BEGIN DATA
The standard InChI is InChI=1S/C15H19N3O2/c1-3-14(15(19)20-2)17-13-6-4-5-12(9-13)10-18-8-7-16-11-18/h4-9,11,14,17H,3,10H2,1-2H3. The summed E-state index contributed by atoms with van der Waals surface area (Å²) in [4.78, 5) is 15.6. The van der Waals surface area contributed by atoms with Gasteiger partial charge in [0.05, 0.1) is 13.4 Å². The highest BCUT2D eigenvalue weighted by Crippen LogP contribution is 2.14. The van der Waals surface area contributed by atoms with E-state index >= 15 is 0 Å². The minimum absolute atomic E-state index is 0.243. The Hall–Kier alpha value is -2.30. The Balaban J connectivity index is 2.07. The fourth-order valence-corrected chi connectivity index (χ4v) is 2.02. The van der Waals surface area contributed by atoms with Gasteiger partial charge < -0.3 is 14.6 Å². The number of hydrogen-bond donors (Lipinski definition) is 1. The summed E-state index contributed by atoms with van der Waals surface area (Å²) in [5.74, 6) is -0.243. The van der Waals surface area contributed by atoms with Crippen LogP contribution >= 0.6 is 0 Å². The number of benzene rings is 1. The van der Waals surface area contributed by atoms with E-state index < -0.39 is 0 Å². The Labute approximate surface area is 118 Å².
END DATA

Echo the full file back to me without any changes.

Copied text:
The standard InChI is InChI=1S/C15H19N3O2/c1-3-14(15(19)20-2)17-13-6-4-5-12(9-13)10-18-8-7-16-11-18/h4-9,11,14,17H,3,10H2,1-2H3. The summed E-state index contributed by atoms with van der Waals surface area (Å²) in [4.78, 5) is 15.6. The van der Waals surface area contributed by atoms with Gasteiger partial charge in [0.05, 0.1) is 13.4 Å². The highest BCUT2D eigenvalue weighted by Crippen LogP contribution is 2.14. The van der Waals surface area contributed by atoms with E-state index >= 15 is 0 Å². The minimum absolute atomic E-state index is 0.243. The Hall–Kier alpha value is -2.30. The Balaban J connectivity index is 2.07. The fourth-order valence-corrected chi connectivity index (χ4v) is 2.02. The van der Waals surface area contributed by atoms with Gasteiger partial charge < -0.3 is 14.6 Å². The number of hydrogen-bond donors (Lipinski definition) is 1. The summed E-state index contributed by atoms with van der Waals surface area (Å²) in [5.74, 6) is -0.243. The van der Waals surface area contributed by atoms with Crippen LogP contribution >= 0.6 is 0 Å². The number of benzene rings is 1. The van der Waals surface area contributed by atoms with E-state index < -0.39 is 0 Å². The Labute approximate surface area is 118 Å².